Linnea Dunne on whether ‘burnout’ can or should be a medical diagnosis, and what happens when you brain goes into a chronic stress state…
We were about six months into the pandemic when I received a care package in the post from a friend in Sweden. I had mentioned to her at some point that I was having moments of worrying about myself and what I had realised might be early signs of burnout, and she – diagnosed with burnout years prior and struggling with it on and off since – put a huge bag of Swedish pick’n’mix sweets and a book called Help, I’m burnt out, in the post.[restrict]
I say that she was diagnosed with burnout, which is not entirely true – nor is my translation of the book title completely accurate. It was only when I went to Google her actual diagnosis, ‘utmattningssyndrom’, literally ‘exhaustion syndrome’, that I discovered endless forum discussions about this common diagnosis that is clinically recognised in Sweden but has no equivalent in English, or in any other system or language, it seems.
Stress-related exhaustion disorder, as some researchers call it in English, was introduced in Sweden in 2005, and it has since become a major cause of disability. It is classified in the international diagnostic manual ICD-10 with the code F43.8A, where conditions under F43 are categorised as “reaction to severe stress, and adjustment disorders”. It sits there alongside diagnoses like acute stress reaction, post-traumatic stress disorder, and adjustment disorders such as grief reaction. Sweden is currently the only country that includes the code in the system.
The condition has three phases. In the prodromal phase, which is characterised by physical and mental stress symptoms, the person is still able to function and go to work, if often with somewhat reduced capacity. If nothing is done about these symptoms, the person enters the acute phase, resulting in what is sometimes described as ‘hitting the wall’ – a sudden crash that means they can’t get out of bed or think clearly, and they may experience distress or panic. Many people stay in this phase for months – some are signed off sick for more than a year. Finally, in the recovery phase, the person slowly recovers but remains very sensitive to stress, with continued tiredness and difficulties with concentration and memory. Seven years post diagnosis, one study showed, the majority of participants were no longer on sick leave, but 73% were more sensitive to stress, 36% were still having concentration difficulties, and 42% were experiencing memory issues.
When Swedish patients diagnosed with F43.8A want to explain their illness to a non-Swedish speaker, a range of suggested terms tend to come up: burnout, chronic fatigue, nervous breakdown. But chronic fatigue syndrome (also known as ME), while similar in many ways to stress-related exhaustion disorder, is in the ICD-10 under G93 – “other disorders of the brain” – and, while the cause is unknown, is thought to be triggered by viral infections, immune system problems, hormonal imbalances or other physiological factors. Moreover, while it can be managed in a number of ways, chronic fatigue is, as the name suggests, chronic, and there is no known cure. In the case of exhaustion disorder, patients can and do recover, if not in the sense of going back to their old selves and often with a number of sensitivities remaining.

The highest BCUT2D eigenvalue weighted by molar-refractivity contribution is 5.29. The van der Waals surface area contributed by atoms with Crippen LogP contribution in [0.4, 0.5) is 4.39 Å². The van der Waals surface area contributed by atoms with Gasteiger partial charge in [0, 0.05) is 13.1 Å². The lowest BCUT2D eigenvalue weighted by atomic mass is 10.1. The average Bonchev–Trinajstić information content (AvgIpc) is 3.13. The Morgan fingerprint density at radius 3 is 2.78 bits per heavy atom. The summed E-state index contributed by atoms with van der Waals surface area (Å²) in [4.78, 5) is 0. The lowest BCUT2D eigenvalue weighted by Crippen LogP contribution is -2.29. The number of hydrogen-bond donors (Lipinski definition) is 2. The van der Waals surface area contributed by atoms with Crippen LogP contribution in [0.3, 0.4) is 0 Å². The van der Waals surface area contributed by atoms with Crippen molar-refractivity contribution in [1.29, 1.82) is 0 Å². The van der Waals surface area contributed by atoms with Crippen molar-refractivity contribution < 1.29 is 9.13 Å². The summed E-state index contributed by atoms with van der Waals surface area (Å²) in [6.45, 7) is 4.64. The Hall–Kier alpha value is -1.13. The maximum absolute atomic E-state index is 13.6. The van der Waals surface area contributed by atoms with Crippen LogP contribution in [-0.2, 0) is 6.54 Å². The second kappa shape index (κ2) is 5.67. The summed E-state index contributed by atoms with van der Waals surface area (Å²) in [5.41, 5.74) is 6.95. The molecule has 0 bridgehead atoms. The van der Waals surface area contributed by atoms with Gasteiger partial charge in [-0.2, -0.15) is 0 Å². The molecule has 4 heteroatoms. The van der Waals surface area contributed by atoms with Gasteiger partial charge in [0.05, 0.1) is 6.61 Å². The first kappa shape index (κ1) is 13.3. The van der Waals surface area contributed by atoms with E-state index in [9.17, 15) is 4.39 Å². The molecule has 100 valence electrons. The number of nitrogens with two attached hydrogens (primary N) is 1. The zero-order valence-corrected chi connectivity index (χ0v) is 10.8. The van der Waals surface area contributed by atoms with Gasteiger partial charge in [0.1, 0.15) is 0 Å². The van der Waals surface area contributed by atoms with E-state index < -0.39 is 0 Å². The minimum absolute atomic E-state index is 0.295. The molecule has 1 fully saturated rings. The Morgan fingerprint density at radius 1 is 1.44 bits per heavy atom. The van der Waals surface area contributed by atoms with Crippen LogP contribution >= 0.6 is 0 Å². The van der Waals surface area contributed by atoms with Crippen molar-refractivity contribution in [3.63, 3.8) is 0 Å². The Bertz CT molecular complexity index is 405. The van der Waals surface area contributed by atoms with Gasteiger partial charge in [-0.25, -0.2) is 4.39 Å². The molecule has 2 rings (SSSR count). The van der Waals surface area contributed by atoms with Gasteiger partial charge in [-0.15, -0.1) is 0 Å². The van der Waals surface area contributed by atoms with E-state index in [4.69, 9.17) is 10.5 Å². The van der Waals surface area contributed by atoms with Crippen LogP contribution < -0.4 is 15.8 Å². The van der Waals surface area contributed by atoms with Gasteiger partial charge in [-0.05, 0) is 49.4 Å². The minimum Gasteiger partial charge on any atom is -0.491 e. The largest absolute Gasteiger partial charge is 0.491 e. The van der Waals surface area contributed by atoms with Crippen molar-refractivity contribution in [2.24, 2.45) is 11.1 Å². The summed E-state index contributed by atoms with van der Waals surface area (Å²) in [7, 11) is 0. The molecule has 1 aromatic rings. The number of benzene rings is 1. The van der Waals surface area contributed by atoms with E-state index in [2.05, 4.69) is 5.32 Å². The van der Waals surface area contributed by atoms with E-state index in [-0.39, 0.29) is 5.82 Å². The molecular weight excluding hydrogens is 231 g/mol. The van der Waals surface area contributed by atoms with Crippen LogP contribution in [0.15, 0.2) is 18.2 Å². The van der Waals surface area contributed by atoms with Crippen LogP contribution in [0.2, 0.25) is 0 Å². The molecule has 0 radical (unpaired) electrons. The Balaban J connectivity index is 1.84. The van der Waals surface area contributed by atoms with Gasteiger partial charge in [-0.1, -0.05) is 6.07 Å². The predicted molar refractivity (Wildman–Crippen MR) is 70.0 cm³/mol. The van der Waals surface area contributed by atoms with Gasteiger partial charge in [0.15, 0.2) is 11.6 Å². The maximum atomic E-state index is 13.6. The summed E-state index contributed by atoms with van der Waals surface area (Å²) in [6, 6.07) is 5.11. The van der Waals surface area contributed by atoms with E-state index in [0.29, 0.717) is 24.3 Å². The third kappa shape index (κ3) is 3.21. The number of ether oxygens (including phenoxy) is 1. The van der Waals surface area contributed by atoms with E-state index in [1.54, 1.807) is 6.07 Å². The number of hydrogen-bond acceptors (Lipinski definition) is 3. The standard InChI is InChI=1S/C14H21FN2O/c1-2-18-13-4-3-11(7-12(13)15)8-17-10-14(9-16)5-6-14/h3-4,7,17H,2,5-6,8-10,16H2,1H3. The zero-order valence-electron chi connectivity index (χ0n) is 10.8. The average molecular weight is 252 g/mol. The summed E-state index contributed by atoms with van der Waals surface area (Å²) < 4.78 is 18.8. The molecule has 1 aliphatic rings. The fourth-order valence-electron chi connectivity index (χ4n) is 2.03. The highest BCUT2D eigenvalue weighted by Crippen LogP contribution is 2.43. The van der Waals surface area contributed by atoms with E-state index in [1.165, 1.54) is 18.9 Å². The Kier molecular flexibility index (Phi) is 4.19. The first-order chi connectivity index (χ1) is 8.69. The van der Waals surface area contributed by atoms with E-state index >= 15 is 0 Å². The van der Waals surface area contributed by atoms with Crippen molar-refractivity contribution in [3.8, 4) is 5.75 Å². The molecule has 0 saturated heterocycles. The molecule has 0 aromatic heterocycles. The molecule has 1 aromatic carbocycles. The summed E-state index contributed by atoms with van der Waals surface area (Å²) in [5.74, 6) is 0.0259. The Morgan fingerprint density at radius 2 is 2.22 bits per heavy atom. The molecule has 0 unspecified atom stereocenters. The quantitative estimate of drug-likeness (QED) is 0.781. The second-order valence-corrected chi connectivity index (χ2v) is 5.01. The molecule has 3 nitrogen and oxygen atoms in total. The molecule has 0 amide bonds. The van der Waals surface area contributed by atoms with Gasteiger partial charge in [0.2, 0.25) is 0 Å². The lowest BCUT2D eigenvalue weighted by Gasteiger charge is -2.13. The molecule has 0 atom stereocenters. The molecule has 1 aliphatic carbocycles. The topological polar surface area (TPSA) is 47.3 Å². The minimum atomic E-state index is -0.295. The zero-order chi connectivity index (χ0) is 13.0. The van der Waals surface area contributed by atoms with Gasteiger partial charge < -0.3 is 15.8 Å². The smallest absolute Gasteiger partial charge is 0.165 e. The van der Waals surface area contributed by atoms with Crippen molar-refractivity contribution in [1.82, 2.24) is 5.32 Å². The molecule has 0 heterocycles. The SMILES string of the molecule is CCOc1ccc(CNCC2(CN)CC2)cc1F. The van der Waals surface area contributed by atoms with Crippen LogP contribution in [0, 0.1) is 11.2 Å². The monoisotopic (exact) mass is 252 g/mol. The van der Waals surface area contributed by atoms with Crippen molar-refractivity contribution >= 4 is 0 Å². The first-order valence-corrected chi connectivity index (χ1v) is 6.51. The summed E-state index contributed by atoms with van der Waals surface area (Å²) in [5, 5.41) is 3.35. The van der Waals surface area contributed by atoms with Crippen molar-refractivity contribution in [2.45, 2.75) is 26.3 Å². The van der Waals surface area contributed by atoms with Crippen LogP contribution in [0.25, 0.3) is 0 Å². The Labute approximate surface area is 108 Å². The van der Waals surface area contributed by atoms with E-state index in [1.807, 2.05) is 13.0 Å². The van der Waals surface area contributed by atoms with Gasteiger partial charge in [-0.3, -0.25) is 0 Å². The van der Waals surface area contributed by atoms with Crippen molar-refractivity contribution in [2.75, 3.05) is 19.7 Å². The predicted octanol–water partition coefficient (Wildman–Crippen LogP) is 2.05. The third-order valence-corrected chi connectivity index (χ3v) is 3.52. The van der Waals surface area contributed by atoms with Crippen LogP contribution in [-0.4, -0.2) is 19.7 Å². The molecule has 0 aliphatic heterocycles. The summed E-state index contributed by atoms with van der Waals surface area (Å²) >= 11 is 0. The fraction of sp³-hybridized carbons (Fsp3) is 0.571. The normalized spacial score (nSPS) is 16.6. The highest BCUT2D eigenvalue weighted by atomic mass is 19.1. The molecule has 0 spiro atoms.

Burnout, a term that’s thrown around a lot and often loosely, is also medically recognised and was recently added to the ICD-11 manual, but under yet another different category, related specifically to workplace stress. According to the Swedish Social Board of Health and Welfare, exhaustion disorder should be understood as a diagnostic entity entirely separate from burnout and depression. ‘Nervous breakdown’, meanwhile, which has also been used widely as a catch-all term, isn’t actually used by healthcare professionals at all. And anyway, as one Swede in Ireland reflected when I asked around, the Swedish diagnosis is “more of a breakdown of the brain than of the nerves”.
So what happens in the brain when you’re exposed to long-term stress, and why is it that this condition that impacts an estimated 13% of the Swedish working population doesn’t seem to exist anywhere else? “Medicine and science love to put things in boxes, and that helps when it comes to studying things, but in reality, this is all related,” says Dr Padraic Dunne, an immunologist, practising psychotherapist and meditation teacher who teaches modules on stress and burnout, among other things, at RCSI. “In the brain, it’s the same thing that happens in response to prolonged stress, whether you’re talking about anxiety, burnout or something else.”
The brain has three sections, he explains. There’s the basement, or the brain stem that keeps your heart rate and breathing going, and then the downstairs brain, the limbic centre that’s in charge of your emotional response. “This is where the fight-or-flight response is triggered. Is the tiger running for you or not? If it is, you’ll run for the hills or decide to fight it.”
In the upstairs brain, in humans and mammals, is the prefrontal cortex. “It’s the part of the brain that does all the logical thinking for you, but it’s also involved with compassion and conscience, judgement and insight – it’s the place for proper decision-making, which puts the break on the more emotional centre. A lot of researchers have found that prolonged stress causes reduced activity in this part of the brain and an increase in the emotional centre.”